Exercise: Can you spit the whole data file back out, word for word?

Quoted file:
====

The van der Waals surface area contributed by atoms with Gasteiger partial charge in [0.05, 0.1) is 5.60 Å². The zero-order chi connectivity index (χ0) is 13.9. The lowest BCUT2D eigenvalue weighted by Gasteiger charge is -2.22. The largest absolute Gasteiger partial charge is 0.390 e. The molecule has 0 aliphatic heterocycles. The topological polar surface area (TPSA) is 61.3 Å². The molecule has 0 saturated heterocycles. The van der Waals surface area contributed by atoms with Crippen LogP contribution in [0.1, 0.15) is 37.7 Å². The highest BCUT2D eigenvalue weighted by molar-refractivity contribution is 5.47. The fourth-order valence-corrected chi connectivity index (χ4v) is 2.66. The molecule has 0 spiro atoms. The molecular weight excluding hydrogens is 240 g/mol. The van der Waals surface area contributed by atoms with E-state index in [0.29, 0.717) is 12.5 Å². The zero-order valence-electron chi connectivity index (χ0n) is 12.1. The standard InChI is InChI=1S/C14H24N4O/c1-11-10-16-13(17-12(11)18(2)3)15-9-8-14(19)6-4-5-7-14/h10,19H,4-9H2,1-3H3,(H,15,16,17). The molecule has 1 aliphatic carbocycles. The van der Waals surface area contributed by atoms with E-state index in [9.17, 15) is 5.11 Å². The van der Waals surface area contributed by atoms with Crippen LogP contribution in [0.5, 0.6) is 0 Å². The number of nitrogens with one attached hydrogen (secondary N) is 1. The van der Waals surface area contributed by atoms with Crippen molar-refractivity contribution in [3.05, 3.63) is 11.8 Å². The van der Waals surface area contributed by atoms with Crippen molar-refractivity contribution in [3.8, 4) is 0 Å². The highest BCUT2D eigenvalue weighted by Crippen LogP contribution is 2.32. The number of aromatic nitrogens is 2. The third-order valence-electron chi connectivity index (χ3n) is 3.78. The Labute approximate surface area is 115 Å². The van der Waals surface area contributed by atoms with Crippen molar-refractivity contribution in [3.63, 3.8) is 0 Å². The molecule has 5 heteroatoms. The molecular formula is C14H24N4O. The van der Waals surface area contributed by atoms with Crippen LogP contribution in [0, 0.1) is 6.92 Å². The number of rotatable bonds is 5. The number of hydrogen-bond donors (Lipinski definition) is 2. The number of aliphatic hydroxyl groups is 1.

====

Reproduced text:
The van der Waals surface area contributed by atoms with Gasteiger partial charge in [0.05, 0.1) is 5.60 Å². The zero-order chi connectivity index (χ0) is 13.9. The lowest BCUT2D eigenvalue weighted by Gasteiger charge is -2.22. The largest absolute Gasteiger partial charge is 0.390 e. The molecule has 0 aliphatic heterocycles. The topological polar surface area (TPSA) is 61.3 Å². The molecule has 0 saturated heterocycles. The van der Waals surface area contributed by atoms with Crippen LogP contribution in [0.1, 0.15) is 37.7 Å². The highest BCUT2D eigenvalue weighted by molar-refractivity contribution is 5.47. The fourth-order valence-corrected chi connectivity index (χ4v) is 2.66. The molecule has 0 spiro atoms. The molecular weight excluding hydrogens is 240 g/mol. The van der Waals surface area contributed by atoms with E-state index in [0.29, 0.717) is 12.5 Å². The zero-order valence-electron chi connectivity index (χ0n) is 12.1. The standard InChI is InChI=1S/C14H24N4O/c1-11-10-16-13(17-12(11)18(2)3)15-9-8-14(19)6-4-5-7-14/h10,19H,4-9H2,1-3H3,(H,15,16,17). The molecule has 1 aliphatic carbocycles. The van der Waals surface area contributed by atoms with E-state index in [9.17, 15) is 5.11 Å². The van der Waals surface area contributed by atoms with Crippen LogP contribution in [0.5, 0.6) is 0 Å². The number of nitrogens with one attached hydrogen (secondary N) is 1. The van der Waals surface area contributed by atoms with Crippen molar-refractivity contribution in [3.05, 3.63) is 11.8 Å². The van der Waals surface area contributed by atoms with Crippen molar-refractivity contribution in [3.8, 4) is 0 Å². The highest BCUT2D eigenvalue weighted by Crippen LogP contribution is 2.32. The number of aromatic nitrogens is 2. The third-order valence-electron chi connectivity index (χ3n) is 3.78. The Labute approximate surface area is 115 Å². The van der Waals surface area contributed by atoms with Crippen molar-refractivity contribution in [3.63, 3.8) is 0 Å². The molecule has 5 heteroatoms. The molecular formula is C14H24N4O. The van der Waals surface area contributed by atoms with Crippen LogP contribution in [0, 0.1) is 6.92 Å². The number of rotatable bonds is 5. The number of hydrogen-bond donors (Lipinski definition) is 2. The number of aliphatic hydroxyl groups is 1.